Sharing the concluding paragraph of Caitlin Flanagan’s recent NY Times piece about dropping her sons off at college feels like it needs a spoiler alert. So if you’re really interested in the article, please read it first and then come back for my message. But for the rest of you, here’s the snippet:
“I had only one moment of the kind of reckoning I’d been dreading all summer, or perhaps for the past 18 years. We’d dropped the first son off in Ohio, the second in New York, and I’d stayed around for a couple of extra days in case I was needed (I wasn’t). On my last day, I met him at a coffee shop near his dorm. We sat in the sunshine with cold drinks, and he seemed to me impossibly young to be left there — as young, I’m certain, as I must have seemed to my own parents in 1979. And then it was time to go to the airport. I hailed a cab, and my son heaved my suitcase into the trunk. I hugged him one last time, as quickly as possible, and got in the cab. And then I watched him disappear into a jostling New York crowd, headed in the general direction of his memory foam mattress topper and his new life.”
I’ll admit it—my kids are both under three, but that paragraph still got to me. Someday, that’s going to be us, my wife and I dropping each of our boys off at college. As long as they’re happy and excited about where they’re going, I’m certain we won’t care at all whether or not the schools are famous. But as celebratory as it’ll be for them, I’m guessing that moment when they each walk off into their new lives will be bittersweet for us.
Parents, no matter where you are in the college process, someday, that’s going to be you dropping your kids off and saying goodbye. Someday, the SATs and the applications and the consternation around choosing Calculus or Advanced Placement Statistics will all be over, and they’ll wave goodbye to start their new lives in college.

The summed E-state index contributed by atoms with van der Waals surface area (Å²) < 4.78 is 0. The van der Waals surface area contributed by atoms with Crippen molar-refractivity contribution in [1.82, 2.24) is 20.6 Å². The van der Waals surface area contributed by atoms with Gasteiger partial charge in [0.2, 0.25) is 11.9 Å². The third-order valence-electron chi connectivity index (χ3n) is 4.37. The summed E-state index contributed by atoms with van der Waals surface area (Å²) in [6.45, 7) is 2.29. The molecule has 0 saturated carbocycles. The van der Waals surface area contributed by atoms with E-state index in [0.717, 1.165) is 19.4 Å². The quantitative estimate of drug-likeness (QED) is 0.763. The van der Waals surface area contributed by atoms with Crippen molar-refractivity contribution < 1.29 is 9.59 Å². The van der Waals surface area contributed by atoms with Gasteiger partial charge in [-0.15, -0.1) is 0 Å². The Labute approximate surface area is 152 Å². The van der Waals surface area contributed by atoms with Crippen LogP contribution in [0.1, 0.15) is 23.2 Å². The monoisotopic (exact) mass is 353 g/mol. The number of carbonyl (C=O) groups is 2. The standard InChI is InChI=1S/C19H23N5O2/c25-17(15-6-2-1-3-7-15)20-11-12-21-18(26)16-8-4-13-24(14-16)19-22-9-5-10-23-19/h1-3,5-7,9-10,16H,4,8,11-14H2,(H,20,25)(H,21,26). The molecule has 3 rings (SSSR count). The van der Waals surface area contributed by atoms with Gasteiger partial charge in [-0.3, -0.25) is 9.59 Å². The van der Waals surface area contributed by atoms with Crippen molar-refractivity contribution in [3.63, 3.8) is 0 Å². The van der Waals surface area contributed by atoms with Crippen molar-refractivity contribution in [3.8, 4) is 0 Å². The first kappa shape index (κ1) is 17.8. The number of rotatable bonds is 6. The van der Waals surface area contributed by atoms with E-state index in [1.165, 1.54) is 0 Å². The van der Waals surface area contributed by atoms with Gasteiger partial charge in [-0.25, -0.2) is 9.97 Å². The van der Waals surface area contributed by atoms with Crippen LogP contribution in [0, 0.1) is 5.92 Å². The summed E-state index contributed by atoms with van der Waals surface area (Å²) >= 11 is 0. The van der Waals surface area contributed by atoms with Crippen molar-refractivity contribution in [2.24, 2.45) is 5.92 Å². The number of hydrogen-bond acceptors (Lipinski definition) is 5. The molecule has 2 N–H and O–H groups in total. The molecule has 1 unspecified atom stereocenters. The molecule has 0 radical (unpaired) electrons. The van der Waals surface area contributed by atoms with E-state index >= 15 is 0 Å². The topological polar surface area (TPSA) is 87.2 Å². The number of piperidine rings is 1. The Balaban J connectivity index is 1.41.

Knowing that it’s going to be you someday, what do you want the days, weeks, months, and years that precede that moment to look like? When that big day comes, what will be important to you to say about the time that led up to it, when they searched and applied and chose the place they’ll call home for the next four years, all while they were still eating at your dinner table and sleeping in their room down the hall?
Regular readers likely know what I’d prescribe, and even more likely, what I’d rally against. But no matter what your answer, make the choice. Decide today what you want that path to look like.
Your family deserves more than to focus only on the destination at the expense of the journey. And it’s a more compelling exercise to be thoughtful about that path when you know that no matter what you do, that day is coming. It’s going to be you someday.